Wednesday, 29 April 2009

The revelation of love

Some people think that I am obsessed with death, but I am not. It holds perhaps a morbid fascination for me in its almost unparalleled power to reveal love. One could argue, if like me, you are a believer, that it is through the very act of death that the fulness of the One who is Love is finally revealed to us. But even apart from that eschatological reality, on a crude human level, is it still not true?: Ever has it been that love knows not its own depth until the hour of separation. (Kahlil Gibran)

CS Lewis, who knew love in the romantic sense, only very late in life - and briefly at that - before his wife, Joy, died of cancer, wrote in a poem Joys that Sting:

To take the old walks alone, or not at all,
To order one pint where I ordered two.
T0 think of, and then not to make, the small
Time-honoured joke (senseless to all but you);

To laugh (oh, one'll laugh), to talk upon
Themes that we talked upon when you were there,
To make some poor pretence of going on,
Be kind to one's old friends, and seem to care,

While no one (O God) through the years will say
The simplest, common word in just your way...

Tuesday, 21 April 2009

Funny hats

The image of a bishop or pope can evoke images of funny costumes and hats and men who are not too human. I am fascinated by the human side of these public figures and I will blog shortly on what I think is perhaps one of the most faithful and enduring love stories I have read about in a while. The love of Halina Krolikiewicz for Karol Wotjtyla and I believe his love for her. Not because it was ever consummated, but because in their perhaps mutual, but more likely individual decisions not to pursue it, they hardly counted the cost so strong was their conviction or faith - call it what you want. Another man I have a lot of respect for is Angelo Roncalli, who was later to become Pope John XXIII. In an entry in his diary in 1939, when he was in Instanbul, many years before he became Pope, he wrote the following:

Every evening from the window of my room...
I see an assemblage of boats on the Bosporus;
they come round from the Golden Horn
in tens and hundreds ... a most impressive
spectacle of colour and lights ...
These lights glow all night
and one can hear the cheerful voices of fisherman.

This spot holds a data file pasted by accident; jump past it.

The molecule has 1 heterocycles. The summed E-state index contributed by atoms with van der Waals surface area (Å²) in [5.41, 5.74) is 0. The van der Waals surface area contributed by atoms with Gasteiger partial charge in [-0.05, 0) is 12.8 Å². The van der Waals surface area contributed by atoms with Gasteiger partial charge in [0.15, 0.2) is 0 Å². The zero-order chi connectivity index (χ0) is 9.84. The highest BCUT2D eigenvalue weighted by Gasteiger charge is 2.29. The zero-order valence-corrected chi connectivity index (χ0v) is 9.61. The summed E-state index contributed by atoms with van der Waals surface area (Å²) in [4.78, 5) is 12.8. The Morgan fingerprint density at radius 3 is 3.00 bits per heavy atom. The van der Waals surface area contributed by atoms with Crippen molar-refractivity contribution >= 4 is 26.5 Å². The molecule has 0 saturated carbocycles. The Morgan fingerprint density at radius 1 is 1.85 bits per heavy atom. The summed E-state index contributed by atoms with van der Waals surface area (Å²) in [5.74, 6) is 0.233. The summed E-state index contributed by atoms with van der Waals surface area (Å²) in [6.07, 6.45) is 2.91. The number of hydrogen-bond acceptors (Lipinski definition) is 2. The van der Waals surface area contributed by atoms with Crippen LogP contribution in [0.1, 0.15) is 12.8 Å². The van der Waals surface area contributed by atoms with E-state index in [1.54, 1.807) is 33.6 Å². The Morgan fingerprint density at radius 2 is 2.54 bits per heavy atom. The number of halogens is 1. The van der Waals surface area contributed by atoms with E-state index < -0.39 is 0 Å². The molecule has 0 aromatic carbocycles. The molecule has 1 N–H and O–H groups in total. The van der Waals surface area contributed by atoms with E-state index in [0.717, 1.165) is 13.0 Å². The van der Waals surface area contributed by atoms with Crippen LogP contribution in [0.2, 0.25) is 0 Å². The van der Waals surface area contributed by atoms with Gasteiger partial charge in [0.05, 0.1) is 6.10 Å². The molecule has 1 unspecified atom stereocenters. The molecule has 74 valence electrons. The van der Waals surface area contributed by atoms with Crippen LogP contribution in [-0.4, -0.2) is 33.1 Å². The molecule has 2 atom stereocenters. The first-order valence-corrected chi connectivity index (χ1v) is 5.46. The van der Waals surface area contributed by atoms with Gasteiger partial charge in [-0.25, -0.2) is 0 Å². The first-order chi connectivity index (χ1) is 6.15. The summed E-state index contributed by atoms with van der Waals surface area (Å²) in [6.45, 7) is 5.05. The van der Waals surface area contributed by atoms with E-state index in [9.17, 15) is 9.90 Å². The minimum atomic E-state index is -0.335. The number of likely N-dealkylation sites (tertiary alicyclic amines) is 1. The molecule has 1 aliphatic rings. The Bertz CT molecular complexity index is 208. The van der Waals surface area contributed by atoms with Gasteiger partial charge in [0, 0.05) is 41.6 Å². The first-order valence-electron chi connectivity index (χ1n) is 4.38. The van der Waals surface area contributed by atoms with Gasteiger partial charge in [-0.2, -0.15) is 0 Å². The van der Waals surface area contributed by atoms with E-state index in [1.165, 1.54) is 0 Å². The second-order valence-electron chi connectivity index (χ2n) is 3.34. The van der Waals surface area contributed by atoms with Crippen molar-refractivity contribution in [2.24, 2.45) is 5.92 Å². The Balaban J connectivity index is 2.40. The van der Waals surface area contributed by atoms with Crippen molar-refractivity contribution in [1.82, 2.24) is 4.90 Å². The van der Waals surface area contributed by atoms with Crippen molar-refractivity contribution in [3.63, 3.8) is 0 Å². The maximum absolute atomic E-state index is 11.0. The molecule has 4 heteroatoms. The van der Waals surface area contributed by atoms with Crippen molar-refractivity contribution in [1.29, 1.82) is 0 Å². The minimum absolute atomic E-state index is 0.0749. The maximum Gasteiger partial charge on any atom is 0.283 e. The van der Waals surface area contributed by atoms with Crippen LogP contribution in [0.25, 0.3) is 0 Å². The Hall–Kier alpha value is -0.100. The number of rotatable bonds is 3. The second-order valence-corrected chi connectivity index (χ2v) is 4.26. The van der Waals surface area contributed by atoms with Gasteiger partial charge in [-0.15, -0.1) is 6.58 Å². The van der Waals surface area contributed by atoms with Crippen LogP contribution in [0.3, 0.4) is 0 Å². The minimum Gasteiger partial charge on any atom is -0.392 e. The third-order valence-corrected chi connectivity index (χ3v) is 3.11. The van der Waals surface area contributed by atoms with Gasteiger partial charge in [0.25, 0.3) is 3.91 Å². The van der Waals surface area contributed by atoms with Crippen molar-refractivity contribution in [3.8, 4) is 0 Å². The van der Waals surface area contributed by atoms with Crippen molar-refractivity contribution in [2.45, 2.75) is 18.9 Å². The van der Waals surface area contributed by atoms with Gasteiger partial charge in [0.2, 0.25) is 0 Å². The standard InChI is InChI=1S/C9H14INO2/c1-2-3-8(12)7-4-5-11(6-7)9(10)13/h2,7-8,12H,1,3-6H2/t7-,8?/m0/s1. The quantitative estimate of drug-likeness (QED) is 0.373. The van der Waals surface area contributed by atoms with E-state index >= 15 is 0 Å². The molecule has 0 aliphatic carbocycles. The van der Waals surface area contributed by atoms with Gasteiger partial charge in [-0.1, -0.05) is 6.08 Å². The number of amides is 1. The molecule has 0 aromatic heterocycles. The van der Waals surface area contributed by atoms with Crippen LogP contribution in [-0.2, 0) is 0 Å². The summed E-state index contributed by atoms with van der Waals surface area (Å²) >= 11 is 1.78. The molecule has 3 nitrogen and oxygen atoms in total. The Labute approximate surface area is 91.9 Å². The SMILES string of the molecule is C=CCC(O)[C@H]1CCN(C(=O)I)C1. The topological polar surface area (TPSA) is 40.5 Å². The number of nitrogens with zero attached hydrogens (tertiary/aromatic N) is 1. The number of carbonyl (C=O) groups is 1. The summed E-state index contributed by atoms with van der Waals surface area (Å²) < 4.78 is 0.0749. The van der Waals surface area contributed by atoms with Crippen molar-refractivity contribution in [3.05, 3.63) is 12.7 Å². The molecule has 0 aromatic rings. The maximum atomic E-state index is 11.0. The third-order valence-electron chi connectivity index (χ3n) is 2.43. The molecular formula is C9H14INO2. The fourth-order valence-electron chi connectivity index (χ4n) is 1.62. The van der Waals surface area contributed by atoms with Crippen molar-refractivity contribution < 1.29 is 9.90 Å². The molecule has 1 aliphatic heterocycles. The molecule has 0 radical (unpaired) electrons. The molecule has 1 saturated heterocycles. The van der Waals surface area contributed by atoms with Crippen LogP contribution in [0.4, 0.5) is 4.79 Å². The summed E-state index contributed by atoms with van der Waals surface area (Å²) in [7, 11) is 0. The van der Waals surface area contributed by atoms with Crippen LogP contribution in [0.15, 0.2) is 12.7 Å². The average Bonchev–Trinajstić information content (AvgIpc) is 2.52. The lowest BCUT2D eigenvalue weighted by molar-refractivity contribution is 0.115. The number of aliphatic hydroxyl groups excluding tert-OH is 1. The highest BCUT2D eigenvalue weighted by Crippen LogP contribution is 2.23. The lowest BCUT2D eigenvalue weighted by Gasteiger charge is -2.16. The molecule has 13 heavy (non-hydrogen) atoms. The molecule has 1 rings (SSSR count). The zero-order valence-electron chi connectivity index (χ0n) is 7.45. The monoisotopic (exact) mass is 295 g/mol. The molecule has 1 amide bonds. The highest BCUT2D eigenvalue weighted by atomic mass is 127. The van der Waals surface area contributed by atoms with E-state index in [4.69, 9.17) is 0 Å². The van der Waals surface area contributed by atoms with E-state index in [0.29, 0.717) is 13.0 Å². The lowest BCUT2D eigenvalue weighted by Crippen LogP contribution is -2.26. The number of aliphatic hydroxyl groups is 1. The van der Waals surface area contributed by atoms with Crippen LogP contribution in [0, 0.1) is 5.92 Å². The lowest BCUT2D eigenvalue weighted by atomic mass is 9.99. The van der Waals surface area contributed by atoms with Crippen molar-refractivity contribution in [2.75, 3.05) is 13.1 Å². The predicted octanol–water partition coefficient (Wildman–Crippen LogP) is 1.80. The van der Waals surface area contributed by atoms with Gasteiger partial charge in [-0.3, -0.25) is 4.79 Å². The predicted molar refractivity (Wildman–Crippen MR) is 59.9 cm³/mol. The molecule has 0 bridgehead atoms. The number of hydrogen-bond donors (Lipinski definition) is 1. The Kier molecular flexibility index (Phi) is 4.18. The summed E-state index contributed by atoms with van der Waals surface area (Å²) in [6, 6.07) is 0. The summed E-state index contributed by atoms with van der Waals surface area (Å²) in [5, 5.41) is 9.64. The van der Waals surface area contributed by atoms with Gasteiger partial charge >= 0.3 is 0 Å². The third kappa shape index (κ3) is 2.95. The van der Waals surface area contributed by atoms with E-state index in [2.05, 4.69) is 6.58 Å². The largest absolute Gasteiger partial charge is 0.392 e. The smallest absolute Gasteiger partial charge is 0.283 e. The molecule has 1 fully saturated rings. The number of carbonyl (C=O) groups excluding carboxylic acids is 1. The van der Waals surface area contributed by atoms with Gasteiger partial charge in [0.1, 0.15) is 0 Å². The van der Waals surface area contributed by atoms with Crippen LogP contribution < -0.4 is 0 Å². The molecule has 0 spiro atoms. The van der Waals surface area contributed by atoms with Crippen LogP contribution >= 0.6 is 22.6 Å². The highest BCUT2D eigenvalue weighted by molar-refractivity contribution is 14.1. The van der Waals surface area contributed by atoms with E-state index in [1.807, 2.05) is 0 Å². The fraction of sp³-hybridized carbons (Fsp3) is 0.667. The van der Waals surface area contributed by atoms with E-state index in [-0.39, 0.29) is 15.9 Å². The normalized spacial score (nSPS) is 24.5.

I find the sight very moving.
The other night, towards one o'clock,
it was pouring rain
but the fisherman were still there,
undeterred from their heavy toil...

Very little is left in this land
of the kingdom of Jesus Christ.
Debris and seeds...
We must do as the fisherman of the Bosporus do,
work night and day.

Thursday, 16 April 2009

The Reader

A couple of days ago, I went to see the film, 'The Reader'. I am not a qualified critic and have no expertise regarding how good a film is (or not), so if anybody reading this says the film was poor in this or that aspect, I probably wouldn't be able to mount an argument. I have seen films that have touched me before - sometimes because of the subject matter and at other times because of the sheer skill of the movie maker to manipulate emotions. At the end of this film, though, I was feeling pretty neutral on both counts - as a Christian, for one thing, I found the amount of nudity gratuitous. In spite of my objective misgivings, though, I just sat staring at the blank cinema screen even after the theatre had emptied, close to tears and I realised that I had been deeply moved by the sheer beauty of the film as a piece of art. I cannot explain why. But I also felt that way, the first time I saw my wife. Anthony Padavano has some very dodgy theological ideas, but he once wrote a true thing in his book, Belief in Human Life:
A child
cannot say why a balloon fills him with joy;
a poet cannot find words
to match his wonder at the stars or the sea;
a musician is at a loss
to explain what Beethoven does to him;
a man in love
cannot express himself adequately…

There are times when words say nothing
and when silence expresses everything.

Wednesday, 15 April 2009

Susan Boyle

I don't watch reality shows, but somebody sent me the link of Susan Boyle It is a simple story reminiscent of Paul Potts, both of whom lived in complete obscurity for years with an exceptional God-given talent. It has received more than 3 million hits since Saturday on Youtube. People love an underdog making good, but this story is more than that. My mother once remarked that it sometimes costs more to live for someone than to die for them. I don't know what experience in her life informed that wisdom, but I must remember to ask her one day. It is the story of so many people whose genius for whatever reason, is never revealed. I don't think it is always and only a result of life and circumstance, but a measure of the sacrifice that people make for love - the brilliant scientist mother or businesswoman who sacrifices the opportunity of a scholarship or promotion to look after a disabled child. Yes, the choice reveals the ultimacy of love, but somehow one cannot but mourn her very real loss. I don't think it undermines the ideal that love ought to be primary. I think it demonstrates the very real cost and depth of what sacrificial, selfless love entails. It is no less heroic an act than that of a martyr because it is the laying down of one's life for another. We are right to mourn the loss on her behalf as much as we are grateful on the child's behalf for her having made it. Nick Williams wrote in his book, 'The work we were born to do':